6. Degreasers/ Surface Cleaners

7. Surface Coating Operations

8. Ethylene Oxide Sterilizers and Fumigators

9. Municipal Waste Water Treatment

10. Non Hazardous On-Site Remediation Processes

11. Bakery Ovens

12. Boilers

13. Internal Combustion Engines

14. Stationary Gas Turbines

15. Glass Plants

16. Paint, Ink, and Adhesive Manufacturing Industries

17. Graphic Arts Industry


The SOTA Manuals for each of these source categories are included in Section 3.
2.5 Air Contaminants not addressed by the Technical Manuals
Source operations may emit several air contaminants. Not all air contaminant that may be emitted from a given source operation are addressed in the technical manuals. Other air contaminants that would be emitted from the source operations, but that are not addressed in the technical manuals must be evaluated on a case by case basis; if emitted over the deminimis amounts specified in N.J.A.C. 7:27-8 and 22.
2.6 Permit Decisions - Other Air Pollution Control Requirements
Compliance with SOTA is one of the requirements that a permit applicant must demonstrate to obtain approval for an air pollution control permit from the Department. Air permit applicants must also determine applicability and demonstrate compliance with all other applicable air pollution control rules. These include:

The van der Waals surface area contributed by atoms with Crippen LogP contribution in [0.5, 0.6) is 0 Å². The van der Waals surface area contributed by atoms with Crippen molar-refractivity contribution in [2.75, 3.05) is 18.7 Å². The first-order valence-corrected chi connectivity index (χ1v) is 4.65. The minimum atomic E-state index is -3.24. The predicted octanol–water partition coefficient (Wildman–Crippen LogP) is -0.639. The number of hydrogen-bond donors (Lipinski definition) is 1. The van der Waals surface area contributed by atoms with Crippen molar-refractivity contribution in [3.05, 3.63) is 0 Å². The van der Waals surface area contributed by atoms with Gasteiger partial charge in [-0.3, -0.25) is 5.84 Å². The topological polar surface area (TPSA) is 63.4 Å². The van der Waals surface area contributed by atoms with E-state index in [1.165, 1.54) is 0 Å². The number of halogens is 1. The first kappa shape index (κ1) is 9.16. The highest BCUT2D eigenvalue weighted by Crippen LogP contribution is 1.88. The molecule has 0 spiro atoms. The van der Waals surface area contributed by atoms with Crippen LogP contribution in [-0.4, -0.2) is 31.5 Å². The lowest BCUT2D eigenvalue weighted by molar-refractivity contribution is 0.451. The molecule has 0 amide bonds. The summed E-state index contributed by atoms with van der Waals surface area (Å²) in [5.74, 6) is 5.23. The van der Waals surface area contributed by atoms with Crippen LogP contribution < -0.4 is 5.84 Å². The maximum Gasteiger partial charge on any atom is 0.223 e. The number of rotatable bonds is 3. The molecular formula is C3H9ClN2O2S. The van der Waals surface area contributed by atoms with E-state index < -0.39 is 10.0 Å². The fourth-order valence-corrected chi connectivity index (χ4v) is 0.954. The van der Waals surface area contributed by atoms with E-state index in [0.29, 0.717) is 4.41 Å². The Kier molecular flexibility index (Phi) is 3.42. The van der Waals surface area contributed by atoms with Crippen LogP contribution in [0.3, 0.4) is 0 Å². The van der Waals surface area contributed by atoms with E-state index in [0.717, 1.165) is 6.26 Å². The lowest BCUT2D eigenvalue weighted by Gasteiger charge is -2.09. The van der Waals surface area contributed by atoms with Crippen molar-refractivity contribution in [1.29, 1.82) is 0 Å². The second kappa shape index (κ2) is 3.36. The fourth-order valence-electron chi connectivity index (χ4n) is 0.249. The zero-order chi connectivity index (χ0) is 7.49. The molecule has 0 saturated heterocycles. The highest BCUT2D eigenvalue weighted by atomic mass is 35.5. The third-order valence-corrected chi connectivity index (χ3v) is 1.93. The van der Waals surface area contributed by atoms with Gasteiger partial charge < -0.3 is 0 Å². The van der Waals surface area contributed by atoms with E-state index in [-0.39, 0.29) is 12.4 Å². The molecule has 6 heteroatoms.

• New Jersey Air Pollution Control rules codified in N.JA.C. 7:27

  • New Source Performance Standards codified in 40 CFR 60

  • National Emissions Standards for Hazardous Air Pollutants, and Maximum Achievable Control Technology codified in 40 CFR 63

  • New Source Review requirements for areas that are not in attainment with the ambient air quality standards for criteria pollutants, codified in 40 CFR 51.165. New Jersey regulates NSR at N.J.A.C. 7:27-18, the Emission Offset Rule.

  • Prevention of Significant Deterioration (PSD) of Air Quality in areas that are in attainment with ambient air quality standards for criteria pollutants, codified in 40 CFR 52.21. New Jersey has delegation for implementing the federal PSD rules.

  • Air Quality Impact Evaluations